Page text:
Commencing with the issue of 1928, the Post Office Department for the first time utilized its higher value stamps with regular issue for the purpose of depicting Canadian scenes of geographical and industrial interest from coast to coast. This was a significant event in the development of Canadian postage stamps as a medium of information about Canada. The first stamps released under this new policy showed wide diversity of subjects. They ranged from the internationally famous fishing schooner Bluenose, on the Atlantic Coast, to scenic Mount Hurd in British Columbia. The scheme met with instant public approval. The Department has continued scenic stamps in each regular issue since 1928. With a few exceptions of commemorative issues prior to 1928, Canadian postage stamps portrayed the royal family.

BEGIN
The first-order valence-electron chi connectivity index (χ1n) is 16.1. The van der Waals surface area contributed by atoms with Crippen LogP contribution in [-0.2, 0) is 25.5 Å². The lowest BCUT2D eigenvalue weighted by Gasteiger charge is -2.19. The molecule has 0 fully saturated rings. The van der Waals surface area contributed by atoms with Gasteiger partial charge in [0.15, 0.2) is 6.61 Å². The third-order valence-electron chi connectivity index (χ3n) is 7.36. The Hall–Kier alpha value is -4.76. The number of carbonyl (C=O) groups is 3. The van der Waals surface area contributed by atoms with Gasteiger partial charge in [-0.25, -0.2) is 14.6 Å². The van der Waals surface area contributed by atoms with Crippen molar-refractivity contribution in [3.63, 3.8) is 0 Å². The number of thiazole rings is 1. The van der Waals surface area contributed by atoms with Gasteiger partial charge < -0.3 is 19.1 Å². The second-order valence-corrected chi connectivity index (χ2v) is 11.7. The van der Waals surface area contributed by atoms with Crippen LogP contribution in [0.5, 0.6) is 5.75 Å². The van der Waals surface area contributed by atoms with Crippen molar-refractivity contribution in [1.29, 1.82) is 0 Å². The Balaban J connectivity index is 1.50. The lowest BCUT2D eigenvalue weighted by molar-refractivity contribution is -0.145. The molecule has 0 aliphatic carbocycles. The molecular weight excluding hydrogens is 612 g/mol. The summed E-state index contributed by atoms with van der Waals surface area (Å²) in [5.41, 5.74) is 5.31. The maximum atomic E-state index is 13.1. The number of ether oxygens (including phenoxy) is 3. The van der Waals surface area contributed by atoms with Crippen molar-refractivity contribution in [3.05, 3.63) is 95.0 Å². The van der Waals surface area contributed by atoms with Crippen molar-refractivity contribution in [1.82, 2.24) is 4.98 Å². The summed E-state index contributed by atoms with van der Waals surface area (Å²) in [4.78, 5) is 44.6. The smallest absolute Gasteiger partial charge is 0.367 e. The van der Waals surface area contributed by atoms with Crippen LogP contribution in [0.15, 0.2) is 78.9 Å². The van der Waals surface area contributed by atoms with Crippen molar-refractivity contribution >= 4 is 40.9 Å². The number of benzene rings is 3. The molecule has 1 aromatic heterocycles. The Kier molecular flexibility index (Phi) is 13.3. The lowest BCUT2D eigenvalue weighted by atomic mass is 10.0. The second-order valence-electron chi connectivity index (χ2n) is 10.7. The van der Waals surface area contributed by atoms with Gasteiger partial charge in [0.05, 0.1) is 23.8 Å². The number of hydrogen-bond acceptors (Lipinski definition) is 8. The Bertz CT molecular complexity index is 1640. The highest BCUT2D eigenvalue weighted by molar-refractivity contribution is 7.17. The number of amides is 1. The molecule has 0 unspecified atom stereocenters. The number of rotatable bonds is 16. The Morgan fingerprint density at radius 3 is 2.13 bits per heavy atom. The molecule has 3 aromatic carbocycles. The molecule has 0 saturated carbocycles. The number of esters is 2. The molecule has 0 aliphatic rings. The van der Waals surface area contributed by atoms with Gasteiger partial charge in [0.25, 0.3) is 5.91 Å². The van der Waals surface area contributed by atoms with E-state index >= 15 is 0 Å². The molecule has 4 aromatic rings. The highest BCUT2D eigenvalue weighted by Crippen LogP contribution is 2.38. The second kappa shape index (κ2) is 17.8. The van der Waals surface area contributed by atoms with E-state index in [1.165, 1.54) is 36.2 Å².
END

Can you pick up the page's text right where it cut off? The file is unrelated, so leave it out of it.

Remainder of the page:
This stamp depicts a view of the Quebec Cantilever Bridge engraved from a photograph. One of the major engineering achievements of its kind, it spans the St. Lawrence River near Quebec. After seven years of construction, it was completed in 1918. It is over half a mile in length, with the main span of 1800 feet. This design was chosen to emphasize achievements in engineering and transportation.